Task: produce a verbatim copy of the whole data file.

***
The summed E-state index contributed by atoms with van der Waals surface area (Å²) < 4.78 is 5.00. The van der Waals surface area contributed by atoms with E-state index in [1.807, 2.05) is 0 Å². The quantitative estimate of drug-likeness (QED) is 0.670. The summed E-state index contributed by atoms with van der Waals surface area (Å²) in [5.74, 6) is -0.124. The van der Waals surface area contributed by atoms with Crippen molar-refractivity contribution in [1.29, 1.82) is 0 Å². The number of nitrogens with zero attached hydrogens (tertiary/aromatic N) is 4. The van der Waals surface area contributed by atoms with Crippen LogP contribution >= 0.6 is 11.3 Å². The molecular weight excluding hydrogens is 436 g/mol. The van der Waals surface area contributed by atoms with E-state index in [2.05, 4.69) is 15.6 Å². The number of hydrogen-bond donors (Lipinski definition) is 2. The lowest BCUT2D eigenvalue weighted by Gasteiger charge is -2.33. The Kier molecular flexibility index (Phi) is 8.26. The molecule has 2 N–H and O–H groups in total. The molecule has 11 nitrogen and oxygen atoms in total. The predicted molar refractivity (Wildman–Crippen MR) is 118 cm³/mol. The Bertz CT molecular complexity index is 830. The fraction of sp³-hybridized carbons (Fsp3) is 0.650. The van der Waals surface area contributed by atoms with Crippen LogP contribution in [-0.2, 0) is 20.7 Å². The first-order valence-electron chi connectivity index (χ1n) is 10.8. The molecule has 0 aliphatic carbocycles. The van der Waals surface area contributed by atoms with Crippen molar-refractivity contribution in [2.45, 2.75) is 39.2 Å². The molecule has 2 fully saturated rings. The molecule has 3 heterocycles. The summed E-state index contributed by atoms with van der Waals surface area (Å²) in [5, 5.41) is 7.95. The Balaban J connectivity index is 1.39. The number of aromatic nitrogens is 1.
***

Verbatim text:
The summed E-state index contributed by atoms with van der Waals surface area (Å²) < 4.78 is 5.00. The van der Waals surface area contributed by atoms with E-state index in [1.807, 2.05) is 0 Å². The quantitative estimate of drug-likeness (QED) is 0.670. The summed E-state index contributed by atoms with van der Waals surface area (Å²) in [5.74, 6) is -0.124. The van der Waals surface area contributed by atoms with Crippen molar-refractivity contribution in [1.29, 1.82) is 0 Å². The number of nitrogens with zero attached hydrogens (tertiary/aromatic N) is 4. The van der Waals surface area contributed by atoms with Crippen LogP contribution >= 0.6 is 11.3 Å². The molecular weight excluding hydrogens is 436 g/mol. The van der Waals surface area contributed by atoms with E-state index in [2.05, 4.69) is 15.6 Å². The number of hydrogen-bond donors (Lipinski definition) is 2. The lowest BCUT2D eigenvalue weighted by Gasteiger charge is -2.33. The Kier molecular flexibility index (Phi) is 8.26. The molecule has 2 N–H and O–H groups in total. The molecule has 11 nitrogen and oxygen atoms in total. The predicted molar refractivity (Wildman–Crippen MR) is 118 cm³/mol. The Bertz CT molecular complexity index is 830. The fraction of sp³-hybridized carbons (Fsp3) is 0.650. The van der Waals surface area contributed by atoms with Crippen LogP contribution in [-0.2, 0) is 20.7 Å². The first-order valence-electron chi connectivity index (χ1n) is 10.8. The molecule has 0 aliphatic carbocycles. The van der Waals surface area contributed by atoms with Crippen molar-refractivity contribution in [2.45, 2.75) is 39.2 Å². The molecule has 2 fully saturated rings. The molecule has 3 heterocycles. The summed E-state index contributed by atoms with van der Waals surface area (Å²) in [5, 5.41) is 7.95. The Balaban J connectivity index is 1.39. The number of aromatic nitrogens is 1.